I think online retail is growing fast because it offers better prices, a greater selection, and a far more convenient form of shopping. A soccer mom need not miss her daughter’s game to go shopping at Wayfair, for instance. Meanwhile, a Millennial woman need not interrupt her Fortnite play to order sheets from Walmart.com
Consequently, Bed Bath & Beyond is not just competing with other retailers. Instead, Bed Bath & Beyond now has to compete with all the other activities in a customer’s life. That includes binge watching of TV shows, hobbies, family, children, romance, sex, work, worship, reading, education, video games, politics, volunteering, sports, camping, etc.
Is Brick and Mortar Shopping Dying Out?
Obviously, the average person can easily talk herself or himself into doing some fun or rewarding instead of going shopping. Moreover, Amazon, Wayfair, Walmart, etc. can reduce your shopping trip to a few minutes of searching and clicking.
Under these circumstances, I have to wonder how Bed Bath & Beyond will get anybody besides the elderly, shopaholics, the ignorant, and technophobes into its stores. After all, what sane person would chose shopping at Bed Bath & Beyond over spending time with her kids.
Therefore, it could be brick and mortar shopping that is dying along with Bed Bath & Beyond. I think there are two and possibly three generations of Americans that view shopping at a store as a tiresome chore to avoid at all costs.
Accordingly, Amazon Prime had 101 million American subscribers in December 2018, Statista calculates Notably, that number was up from 95 million subscribers in June 2018. Worldometers estimates the US population was 329 million in June 2019.
Thus, nearly one third of Americans could belong to Amazon Prime. Moreover, Statista calculates the average Prime customer spent $1,400 at Amazon in 2018. In comparison, Statista estimates the average non-Prime customer spent $600 at Amazon in 2018.
Is Bed Bath & Beyond a Value Investment?
Thus, I believe people who think online shopping will disappear and customers will return to Bed Bath & Beyond are living in a dream world.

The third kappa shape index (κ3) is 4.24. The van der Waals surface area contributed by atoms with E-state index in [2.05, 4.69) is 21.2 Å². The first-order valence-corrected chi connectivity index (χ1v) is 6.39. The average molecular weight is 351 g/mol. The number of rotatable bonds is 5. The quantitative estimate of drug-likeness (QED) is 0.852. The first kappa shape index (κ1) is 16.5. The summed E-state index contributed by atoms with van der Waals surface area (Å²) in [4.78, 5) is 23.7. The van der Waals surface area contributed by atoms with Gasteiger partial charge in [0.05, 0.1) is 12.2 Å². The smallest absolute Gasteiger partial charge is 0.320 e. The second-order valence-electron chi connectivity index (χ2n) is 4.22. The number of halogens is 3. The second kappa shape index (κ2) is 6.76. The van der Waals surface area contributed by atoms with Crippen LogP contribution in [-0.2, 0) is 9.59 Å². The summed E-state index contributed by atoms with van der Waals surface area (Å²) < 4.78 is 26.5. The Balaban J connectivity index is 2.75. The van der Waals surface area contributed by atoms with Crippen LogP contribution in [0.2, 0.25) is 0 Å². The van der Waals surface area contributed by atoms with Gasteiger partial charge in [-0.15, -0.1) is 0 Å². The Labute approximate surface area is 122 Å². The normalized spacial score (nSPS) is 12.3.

However, Bed Bath & Beyond still offers a little value for investors. For instance, BBBY shares will pay a dividend of 17₵ on 16 July 2019. Plus, the dividend is still growing it rose from 16₵ to 17₵ during 2018.
Meanwhile, Dividend.com calculates that Bed Bath & Beyond offered a dividend yield of 6.09%, an annualized payout of 68₵ a share and a payout ratio of 33.8% on 25 June 2019. Thus, Bed Bath & Beyond is still providing income even as its share price plummets, making this stock attractive to value investors.
Yet I do not think Bed Bath & Beyond (NASDAQ: BBBY) is a value investment because I cannot see how this retailer can compete with aggressive e-tailers like Amazon, Walmart, and Wayfair. Instead, I think Bed Bath & Beyond management will eventually sell out to a hedge fund like Barnes & Noble’s (NYSE: BKS) leaders did.
Why Bed Bath & Beyond Management will Sell Out
To explain, Elliot Advisors bought Barnes & Noble for $638 million on 7 June 2019, The New York Times reports. I think Barnes & Noble’s management sold out because low stock prices threaten the company’s future.
Barnes & Noble had a market cap of $492.276 million and a share price of $6.74 on 25June 2019. Such low numbers limit a company’s ability to borrow money and survive. However, a hedge fund like Elliot Advisors can provide plenty of credit without the need to kowtow to investors.
My prediction is that Bed Bath & Beyond management will have to follow Barnes & Noble’s lead and sell out at some point. Only history will show if Bed Bath & Beyond’s buyer will be another retailer or a hedge fund. However, holders of BBBY stock could make a little money by selling their shares to that buyer.